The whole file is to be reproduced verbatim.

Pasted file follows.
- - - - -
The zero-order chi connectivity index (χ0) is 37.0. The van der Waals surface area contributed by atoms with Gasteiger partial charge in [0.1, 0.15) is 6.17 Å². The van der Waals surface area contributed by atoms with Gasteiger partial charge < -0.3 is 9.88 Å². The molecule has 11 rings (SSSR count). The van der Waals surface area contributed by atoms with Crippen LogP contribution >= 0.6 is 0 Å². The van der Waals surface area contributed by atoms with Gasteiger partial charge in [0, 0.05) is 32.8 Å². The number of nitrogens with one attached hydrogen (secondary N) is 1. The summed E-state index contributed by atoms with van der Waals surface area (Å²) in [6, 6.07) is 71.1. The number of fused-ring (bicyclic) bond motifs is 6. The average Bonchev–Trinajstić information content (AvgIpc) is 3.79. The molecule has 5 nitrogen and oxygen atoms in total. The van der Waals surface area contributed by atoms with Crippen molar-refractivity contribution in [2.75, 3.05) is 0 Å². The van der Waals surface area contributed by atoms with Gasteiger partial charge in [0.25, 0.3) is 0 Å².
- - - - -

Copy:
The zero-order chi connectivity index (χ0) is 37.0. The van der Waals surface area contributed by atoms with Gasteiger partial charge in [0.1, 0.15) is 6.17 Å². The van der Waals surface area contributed by atoms with Gasteiger partial charge < -0.3 is 9.88 Å². The molecule has 11 rings (SSSR count). The van der Waals surface area contributed by atoms with Crippen LogP contribution >= 0.6 is 0 Å². The van der Waals surface area contributed by atoms with Gasteiger partial charge in [0, 0.05) is 32.8 Å². The number of nitrogens with one attached hydrogen (secondary N) is 1. The summed E-state index contributed by atoms with van der Waals surface area (Å²) in [6, 6.07) is 71.1. The number of fused-ring (bicyclic) bond motifs is 6. The average Bonchev–Trinajstić information content (AvgIpc) is 3.79. The molecule has 5 nitrogen and oxygen atoms in total. The van der Waals surface area contributed by atoms with Crippen molar-refractivity contribution in [2.75, 3.05) is 0 Å². The van der Waals surface area contributed by atoms with Gasteiger partial charge in [0.25, 0.3) is 0 Å².